Review By Suzanne Blacketer
From a venue upgrade to a sold out show I was not surprised to see hundreds of people lined up when I arrived at the Adelaide Entertainment Centre. I’m not the biggest fan of a huge snaking lineup but when it’s for a gig of one of your favourite band’s you suck it up and jump on the end! Starting the week with a Monday night gig featuring Beartooth is about as awesome a start as you can get. Add Pierce The Veil and Dayseeker and you are in for a belter of a night.
Starting off the evening Orange County lads Dayseeker enter the stage to a roar from the crowd as punters continued to fill what little space remained in the venue. Opening with Dreamstate, which is also the opening track off their new album Dark Sun sees heartfelt lyrics delivered amongst melodic guitar riffs and crushing drums. Encouraging us to have a good fucking time the band lead into Crooked Soul as the screams of the female fans go up an octave. Songs off the new album are peppered in amongst older crowd favourites like Sleeptalk. Rory laughs telling us that even though they are known as a sad song band their song Homesick is about being happy. Taking a moment to reflect Rory spoke about his father, about how he has always written songs about him and his dad’s battle with Parkinson’s disease and cancer, which sadly took his life in 2021. He dedicated Beyond Grave to his dad to which the crowd applauded. Dayseeker had the audience captivated from the first note with Rory Rodriguez’s powerful and emotive vocals taking us on a journey full of highs and lows. An awesome set from the opening act, setting the tone for the rest of the night.
Four years ago, this week I was in Brisbane seeing the very same band that was next on the bill. Beartooth holds a special place in my heart, as many of their fans will attest, their lyrics hit hard but also provide comfort and direction when things become overwhelming. As the first notes of Devastation echoed around the AEC the vibration in the air changed. A shirtless Caleb Shomo pranced and whirled around the stage, as he radiated an energy so high it pulsated out through the crowd elevating and electrifying us. For the next hour Beartooth took no prisoners. Hammering us relentlessly with all our favourites – Disease, The Line, Hated, Body Bag and newer single Sunshine. Caleb reflects on how his life has changed over the last four years, mentioning that anyone familiar with the band will know that the subject matter over four EPs has not been the most positive, leading us into the bands newest single that is only days old – Might Love Myself. He talks about how he has been alcohol free for nineteen months and the positive effects it has had on his life. He also shares with us that even when everything is going well anxiety can still occasionally rear its ugly head, telling us that not long before coming onto the stage he suffered from a panic attack. Connecting with the audience is something that Beartooth do extremely well. Everything about this set was just so damn wholesome and my heart is full.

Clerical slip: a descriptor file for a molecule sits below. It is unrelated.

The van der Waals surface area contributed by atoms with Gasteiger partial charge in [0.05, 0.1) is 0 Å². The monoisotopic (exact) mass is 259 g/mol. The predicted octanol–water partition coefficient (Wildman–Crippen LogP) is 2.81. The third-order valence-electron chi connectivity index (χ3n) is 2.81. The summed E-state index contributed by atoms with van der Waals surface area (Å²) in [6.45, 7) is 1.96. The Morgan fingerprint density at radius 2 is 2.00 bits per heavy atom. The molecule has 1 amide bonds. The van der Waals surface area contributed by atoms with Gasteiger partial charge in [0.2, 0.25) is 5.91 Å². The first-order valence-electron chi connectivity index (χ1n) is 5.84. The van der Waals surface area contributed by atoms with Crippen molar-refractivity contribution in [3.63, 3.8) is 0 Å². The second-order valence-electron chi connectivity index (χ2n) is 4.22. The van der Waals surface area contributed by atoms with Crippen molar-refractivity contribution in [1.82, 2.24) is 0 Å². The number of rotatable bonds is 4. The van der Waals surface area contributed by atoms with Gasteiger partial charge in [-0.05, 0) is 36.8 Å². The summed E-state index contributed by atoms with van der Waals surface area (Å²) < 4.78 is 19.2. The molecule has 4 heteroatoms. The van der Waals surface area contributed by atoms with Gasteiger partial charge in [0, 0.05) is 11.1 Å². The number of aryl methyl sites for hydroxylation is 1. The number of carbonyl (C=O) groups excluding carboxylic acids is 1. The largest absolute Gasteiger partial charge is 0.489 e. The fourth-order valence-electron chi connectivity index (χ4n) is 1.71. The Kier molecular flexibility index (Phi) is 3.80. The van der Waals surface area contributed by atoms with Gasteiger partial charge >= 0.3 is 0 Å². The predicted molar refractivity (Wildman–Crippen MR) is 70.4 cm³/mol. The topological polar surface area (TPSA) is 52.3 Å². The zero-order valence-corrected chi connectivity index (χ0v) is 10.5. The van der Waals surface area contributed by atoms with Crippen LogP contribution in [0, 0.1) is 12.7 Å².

Seven years’ worth of ear-splitting screams heralded Pierce the Veil’s arrival on stage. The band has obviously been missed by the Adelaide contingent of fans and I think that the band may have just missed us. Exploding into Death of an Executioner my eyes continually darted from one side of the stage to another as three bodies used every spare space they could find. Relief came between songs as the stage darkened while we prepared for the next onslaught. Touring Australia to celebrate the release of their latest album The Jaws of Life, PTV have brought the party spirit with them. Bulls In The Bronx and Pass The Nirvana revved the crowd up no end, helped along be confetti, streams of smoke and a crazy good light show. Vocalist Vic thanked the crowd for selling out the show, telling us it had been way too long, and they had missed us. Vic thanked us for being there, apparently, we were supposed to ease our way into the gig, but we just turned it all the way up. Yes Adelaide! After a quick check to make sure that we had brought along our Emergency Contact we were back into moving our bodies. One lucky young lady named Charli was invited onto the stage for a sing and dance and was gifted Vic’s guitar leaving her speechless. Well-rounded after a decade of playing together their energy was infectious and exhilarating. The Boy Who Could Fly, Caraphernelia and finishing with the huge tune King For A Day, music certainly does make the world go around. As the last note echoed through the arena and the lights slowly brightened, a few thousand sated punters meandered on home, hearts full, because music is life.
It’s been over 6 long years since we have had an album release by Pierce The Veil, and to be honest, I really was not sure what to expect. I mean at their height, they were the quintessential emo band. As the band, and fans alike get older and more mature, we often see a shift in stylings and this can go in almost any direction. After my first play through, I could hear that there has been a shift, however it feels like a very natural progression, retaining several of the main elements that made Pierce The Veil just who they are.